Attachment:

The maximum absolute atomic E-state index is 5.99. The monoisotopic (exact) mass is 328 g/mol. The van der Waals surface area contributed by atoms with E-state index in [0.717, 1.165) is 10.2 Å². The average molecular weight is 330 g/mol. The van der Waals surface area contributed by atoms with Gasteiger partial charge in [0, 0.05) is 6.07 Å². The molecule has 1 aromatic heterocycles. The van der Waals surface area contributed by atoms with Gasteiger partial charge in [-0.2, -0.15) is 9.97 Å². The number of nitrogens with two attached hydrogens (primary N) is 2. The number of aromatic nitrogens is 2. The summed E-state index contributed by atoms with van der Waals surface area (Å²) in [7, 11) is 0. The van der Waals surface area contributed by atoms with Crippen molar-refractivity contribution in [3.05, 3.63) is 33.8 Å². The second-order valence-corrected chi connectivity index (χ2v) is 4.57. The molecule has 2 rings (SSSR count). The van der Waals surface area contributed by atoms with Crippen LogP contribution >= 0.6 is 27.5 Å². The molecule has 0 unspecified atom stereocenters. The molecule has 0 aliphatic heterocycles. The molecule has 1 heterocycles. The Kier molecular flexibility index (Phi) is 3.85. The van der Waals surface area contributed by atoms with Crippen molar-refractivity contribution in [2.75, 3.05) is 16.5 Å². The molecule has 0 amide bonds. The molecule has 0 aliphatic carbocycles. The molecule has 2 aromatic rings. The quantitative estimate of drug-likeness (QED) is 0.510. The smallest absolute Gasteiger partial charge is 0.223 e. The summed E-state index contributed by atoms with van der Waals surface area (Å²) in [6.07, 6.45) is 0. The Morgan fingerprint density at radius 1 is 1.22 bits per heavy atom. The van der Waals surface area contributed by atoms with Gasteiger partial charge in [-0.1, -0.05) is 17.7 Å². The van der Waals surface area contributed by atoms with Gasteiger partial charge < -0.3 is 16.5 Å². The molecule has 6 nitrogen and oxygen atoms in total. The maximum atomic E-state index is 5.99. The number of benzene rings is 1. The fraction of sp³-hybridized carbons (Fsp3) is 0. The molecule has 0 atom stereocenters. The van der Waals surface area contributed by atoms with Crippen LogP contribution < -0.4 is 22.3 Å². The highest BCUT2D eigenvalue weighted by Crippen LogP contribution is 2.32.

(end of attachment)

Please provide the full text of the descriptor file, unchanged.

The maximum absolute atomic E-state index is 5.99. The monoisotopic (exact) mass is 328 g/mol. The van der Waals surface area contributed by atoms with E-state index in [0.717, 1.165) is 10.2 Å². The average molecular weight is 330 g/mol. The van der Waals surface area contributed by atoms with Gasteiger partial charge in [0, 0.05) is 6.07 Å². The molecule has 1 aromatic heterocycles. The van der Waals surface area contributed by atoms with Gasteiger partial charge in [-0.2, -0.15) is 9.97 Å². The number of nitrogens with two attached hydrogens (primary N) is 2. The number of aromatic nitrogens is 2. The summed E-state index contributed by atoms with van der Waals surface area (Å²) in [7, 11) is 0. The van der Waals surface area contributed by atoms with Crippen molar-refractivity contribution in [3.05, 3.63) is 33.8 Å². The second-order valence-corrected chi connectivity index (χ2v) is 4.57. The molecule has 2 rings (SSSR count). The van der Waals surface area contributed by atoms with Crippen LogP contribution >= 0.6 is 27.5 Å². The molecule has 0 unspecified atom stereocenters. The molecule has 0 aliphatic heterocycles. The molecule has 1 heterocycles. The Kier molecular flexibility index (Phi) is 3.85. The van der Waals surface area contributed by atoms with Crippen molar-refractivity contribution in [2.75, 3.05) is 16.5 Å². The molecule has 0 amide bonds. The molecule has 0 aliphatic carbocycles. The molecule has 2 aromatic rings. The quantitative estimate of drug-likeness (QED) is 0.510. The smallest absolute Gasteiger partial charge is 0.223 e. The summed E-state index contributed by atoms with van der Waals surface area (Å²) in [6.07, 6.45) is 0. The Morgan fingerprint density at radius 1 is 1.22 bits per heavy atom. The van der Waals surface area contributed by atoms with Gasteiger partial charge in [-0.1, -0.05) is 17.7 Å². The van der Waals surface area contributed by atoms with Gasteiger partial charge < -0.3 is 16.5 Å². The molecule has 6 nitrogen and oxygen atoms in total. The maximum atomic E-state index is 5.99. The number of benzene rings is 1. The fraction of sp³-hybridized carbons (Fsp3) is 0. The molecule has 0 atom stereocenters. The van der Waals surface area contributed by atoms with Crippen LogP contribution < -0.4 is 22.3 Å². The highest BCUT2D eigenvalue weighted by Crippen LogP contribution is 2.32.